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War on Plaid: Workplace Fashion Is a Moving Target in San Francisco 

Tuesday, Nov 11 2014

Plaid isn't just trendy in San Francisco; it's uniform. Lest you have any doubt, consider a photo that made the rounds on social media site Reddit last week, depicting an office suite in which every single worker wore some variation of what's now dubbed the "lumbersexual" look. Guys in identical blue and red flannel shirts pecked at their laptops and obliviously checked their phones while a stealthy paparazzo lurked in the background. It seemed a little too perfect, but user "rahaverfield," who posted the photo, claimed the scene wasn't staged. Matching outfits are, he wrote, a recurring problem at his office.

And plaid isn't the only fashion that's become ubiquitous in the workplace. Take another trend — the company logo T-shirt — which has its own cult of adoration in the blogosphere. The Tumblr offers a massive photo collage of tech workers in cotton and crew-necked startup regalia. One particularly telling image shows two guys at a trade show. Both sport apparel from UpCounsel, a referral network for lawyers. Both dangle beer bottles. Both wear plastic wristbands. But only one has an arm tattoo of a tree trunk with roots growing from both ends — also the logo of East Bay clothing company Oaklandish.

It turns out the term "corporate casual" has been granted a lot of latitude in San Francisco. While their New York counterparts sport oxblood tones and cord knits, white collar workers here dress for a perpetual Friday. (Asked what constitutes proper business attire in San Francisco and elsewhere, New York fashion entrepreneur Vik Venkatraman replied, "It's a moving target.") Market Street teems with hooded sweatshirts and Paul Bunyan beards, as is sartorial SOP for certain corners of the culture these days. Plumage that is particular to the Bay Area includes tees, jackets, and messenger bags bearing the baby-talk names of any number of tech companies, interspersed with the occasional branded nod to Batman or Teenage Mutant Ninja Turtles.

Perhaps it's the superabundance of youthful CEOs, or the historic refutation of East Coast formality, or the penchant for referring to company headquarters as "campuses." Whatever the case, Bay Area workers refuse to be cultivated. Tech bloggers roundly snubbed the "Startup Guy" summer line from Banana Republic, which featured models in suede shoes and fitted chinos. But many of them eagerly welcomed the "Executive Hoodie" by local designer BetaBrand, a pin-striped, hooded sweatshirt meant for the CEO who rides to work on an electric skateboards. In advertisements, he's usually featured in an Eames chair, sometimes dangling a cigar.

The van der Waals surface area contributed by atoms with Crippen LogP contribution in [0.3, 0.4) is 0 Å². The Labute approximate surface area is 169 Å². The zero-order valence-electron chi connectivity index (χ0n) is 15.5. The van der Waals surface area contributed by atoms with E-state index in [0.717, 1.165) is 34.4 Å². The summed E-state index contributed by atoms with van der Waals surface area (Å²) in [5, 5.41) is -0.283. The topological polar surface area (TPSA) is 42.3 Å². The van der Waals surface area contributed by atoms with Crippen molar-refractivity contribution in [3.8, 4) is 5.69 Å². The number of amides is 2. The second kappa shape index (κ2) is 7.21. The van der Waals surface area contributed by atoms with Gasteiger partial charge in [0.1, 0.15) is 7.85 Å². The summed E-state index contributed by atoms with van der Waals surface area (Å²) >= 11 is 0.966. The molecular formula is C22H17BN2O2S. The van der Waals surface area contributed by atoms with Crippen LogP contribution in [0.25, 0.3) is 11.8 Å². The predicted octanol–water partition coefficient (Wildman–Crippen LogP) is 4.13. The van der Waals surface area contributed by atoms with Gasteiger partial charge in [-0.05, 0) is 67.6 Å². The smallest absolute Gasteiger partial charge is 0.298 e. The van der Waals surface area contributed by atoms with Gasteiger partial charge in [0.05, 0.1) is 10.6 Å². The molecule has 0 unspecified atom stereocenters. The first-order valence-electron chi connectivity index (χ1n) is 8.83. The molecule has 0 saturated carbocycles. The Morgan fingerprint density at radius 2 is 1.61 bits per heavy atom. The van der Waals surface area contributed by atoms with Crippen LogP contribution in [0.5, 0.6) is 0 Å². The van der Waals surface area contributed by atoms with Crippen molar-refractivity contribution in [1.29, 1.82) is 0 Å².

Nicole Chiu-Wang, director of the San Francisco-based personal stylist network Share Some Style, says she struggles against these sentiments every day. Logo T-shirts have become a status symbol in the tech world, she says, which makes her clients reluctant to part with them. She's tried suggesting alternatives: Make the T-shirts into a quilt, for instance. Or turn them into a wall-hanging. Or at least tuck them into a pencil skirt. When faced with a hoodie, she'll often suggest replacing it with cotton cashmere.

Flannels pose a more vexing problem. "You can throw a sweater on it," Chiu-Wang suggests. "Or layer it with a cardigan." When all else fails, it too can become a quilt. After all, Chiu-Wang says, there are ways to showcase a garment without having to wear it. Her goal is to lift Silicon Valley out of its Casual Weekday.

And if that means relegating plaid to bedtime, so be it.


About The Author

Rachel Swan

Rachel Swan

Rachel Swan was a staff writer at SF Weekly from 2013 to 2015. In previous lives she was a music editor, IP hack, and tutor of Cal athletes.


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